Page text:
In a nutshell
While the Gulf crisis seems to be cooling, it remains unclear whether signs of re-engagement are going to lead to a full restart in links between Qatar and its blockading neighbours.
The diplomatic crisis has created a new Gulf with no winners; it has further divided the Arab and Muslim world, and forced small states to make tough choices.
Qatar’s response to the blockade shows remarkable resilience and rapid and efficient adaptation, with the crisis accelerating Qatari plans and strengthening the country’s motivation to pay close attention to self-sufficiency.
Qatar’s crisis with Saudi Arabia and other Gulf neighbours has decades-long roots (see Figure 1). The anti-Qatar bloc has long considered Qatar as too friendly to Iran, too provocative in its backing of the Al Jazeera media network and too supportive of the Muslim Brotherhood.
Although a variety of issues have been raised against Qatar, the most potent has been a strong feeling of annoyance in the Saudi Arabia and the United Arab Emirates (UAE) over Qatar’s support for Islamist movements. In addition, there is competition for leadership between Qatar and the UAE as the region’s biggest financial hub.
These developments put pressure on the Gulf region as an enduring political and security alliance, which became tangible in a diplomatic crisis in 2014. The collective decision by Bahrain, Egypt, Saudi Arabia and the UAE to cut diplomatic and economic ties with Qatar on 5 June 2017 is the most recent flare-up in a series of long-running tensions between Qatar and its Gulf neighbours.
The recent crisis will escalate tensions between the protagonists in the region, which is, by its nature, very unstable. The crisis has rattled nerves, sending shockwaves around the world. It may cost the countries involved billions of dollars by slowing trade, investment and economic growth as they struggle with lower oil prices.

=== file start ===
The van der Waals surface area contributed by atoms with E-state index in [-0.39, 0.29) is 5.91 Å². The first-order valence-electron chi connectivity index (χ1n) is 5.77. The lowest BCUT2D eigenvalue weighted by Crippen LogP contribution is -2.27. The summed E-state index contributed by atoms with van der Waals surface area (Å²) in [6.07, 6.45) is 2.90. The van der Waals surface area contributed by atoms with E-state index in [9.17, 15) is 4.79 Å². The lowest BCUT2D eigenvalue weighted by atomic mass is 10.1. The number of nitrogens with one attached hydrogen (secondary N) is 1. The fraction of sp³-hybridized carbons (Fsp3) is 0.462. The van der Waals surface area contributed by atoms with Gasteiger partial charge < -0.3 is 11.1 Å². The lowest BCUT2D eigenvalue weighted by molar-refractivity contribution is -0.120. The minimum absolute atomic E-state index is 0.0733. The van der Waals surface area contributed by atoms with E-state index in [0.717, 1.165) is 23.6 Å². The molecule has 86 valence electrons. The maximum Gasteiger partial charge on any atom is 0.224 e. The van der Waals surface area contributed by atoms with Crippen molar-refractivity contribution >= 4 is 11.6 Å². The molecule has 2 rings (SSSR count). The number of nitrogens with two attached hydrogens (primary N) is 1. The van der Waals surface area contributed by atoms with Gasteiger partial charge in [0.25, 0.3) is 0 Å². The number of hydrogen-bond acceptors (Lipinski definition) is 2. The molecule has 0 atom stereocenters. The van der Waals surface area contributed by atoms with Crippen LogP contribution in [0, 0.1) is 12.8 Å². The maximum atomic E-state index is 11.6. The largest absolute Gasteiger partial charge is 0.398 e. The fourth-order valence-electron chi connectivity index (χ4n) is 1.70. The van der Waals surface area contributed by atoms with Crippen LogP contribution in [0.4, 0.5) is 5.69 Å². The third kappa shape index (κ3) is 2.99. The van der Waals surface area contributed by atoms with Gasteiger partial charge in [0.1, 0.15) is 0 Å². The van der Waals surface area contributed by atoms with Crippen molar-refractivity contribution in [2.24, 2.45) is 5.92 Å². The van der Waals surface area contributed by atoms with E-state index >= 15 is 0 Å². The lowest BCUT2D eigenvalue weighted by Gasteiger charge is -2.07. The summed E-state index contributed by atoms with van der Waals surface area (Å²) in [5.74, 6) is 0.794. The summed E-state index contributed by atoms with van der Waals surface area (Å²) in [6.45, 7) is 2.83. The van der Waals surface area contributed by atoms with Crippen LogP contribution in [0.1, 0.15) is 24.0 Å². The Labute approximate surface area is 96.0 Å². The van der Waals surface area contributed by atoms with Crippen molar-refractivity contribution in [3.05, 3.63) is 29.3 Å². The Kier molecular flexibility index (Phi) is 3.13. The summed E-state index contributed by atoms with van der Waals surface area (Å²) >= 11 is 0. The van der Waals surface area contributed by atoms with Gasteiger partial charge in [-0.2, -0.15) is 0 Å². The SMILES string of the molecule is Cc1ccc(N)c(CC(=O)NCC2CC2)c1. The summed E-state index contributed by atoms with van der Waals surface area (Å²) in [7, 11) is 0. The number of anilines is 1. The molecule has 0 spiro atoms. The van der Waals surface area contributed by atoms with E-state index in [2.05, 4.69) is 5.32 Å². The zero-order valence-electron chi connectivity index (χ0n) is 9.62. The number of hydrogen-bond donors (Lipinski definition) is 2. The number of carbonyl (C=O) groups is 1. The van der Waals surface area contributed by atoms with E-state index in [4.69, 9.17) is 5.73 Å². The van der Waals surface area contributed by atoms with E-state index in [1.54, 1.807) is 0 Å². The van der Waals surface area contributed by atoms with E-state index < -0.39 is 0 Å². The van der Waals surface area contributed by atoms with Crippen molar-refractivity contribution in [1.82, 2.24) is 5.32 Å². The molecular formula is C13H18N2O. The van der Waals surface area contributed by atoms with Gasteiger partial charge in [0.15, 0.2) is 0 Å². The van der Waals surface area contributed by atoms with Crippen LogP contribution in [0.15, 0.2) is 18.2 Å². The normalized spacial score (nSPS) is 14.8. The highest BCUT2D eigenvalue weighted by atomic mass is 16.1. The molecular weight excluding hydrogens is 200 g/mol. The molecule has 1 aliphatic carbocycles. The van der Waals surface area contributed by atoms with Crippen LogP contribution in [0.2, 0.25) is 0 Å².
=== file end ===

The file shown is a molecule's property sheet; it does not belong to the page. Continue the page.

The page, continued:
Figure 1: The origins and course of the 2017 Gulf crisis
While significant attention has been devoted to analysis of the effects of economic, macroeconomic and financial uncertainty on international business, rather less attention has been paid to the economic implications of geopolitical risks. The vast majority of these studies indicate that the unstable political scene can have a significant impact on stock markets, portfolio allocation and diversification opportunities. Some recent studies indicate that Qatar crisis has a significant impact on stock markets’ dependence and risk spillovers (Al-Maadid, 2019a, 2019b; Charfeddine and Refai, 2019).
The contribution of our research (Bouoiyour and Selmi, 2019) is three-fold:
- First, we compare the conditional volatility process of the stock markets of Qatar and the boycotting countries before and after the blockade.
- Second, we test whether this Gulf crisis has exacerbated the volatility spillovers across the region.
- Third, we assess the direction of spillover effects between various markets in an effort to identify the net transmitters and net receivers of risk spillovers. This should be useful for both portfolio risk managers and designers of policies aimed at safeguarding against increased political uncertainty surrounding the 2017 Gulf crisis.
Our analysis shows that while Qatar has been shaken by this crisis, the other countries are have not been unscathed, especially Saudi Arabia and the UAE. All the stock markets become more volatile in response to the blockade, but such volatility does not persist.
Our findings also document that profound political instability over the Qatar crisis has moderately exacerbated stock market volatility transmission across Qatar and the boycotting countries. We then identify which stock market has the most impact in exporting volatilities to the other countries during the boycott of Qatar.
Before the boycott, there are two groups of countries: Qatar, Saudi Arabia and the UAE are viewed as volatility transmitters, whereas Bahrain and Egypt are considered to be risk receivers. After the crisis, we keep the same groups of countries, although with changing intensity of volatility spillovers.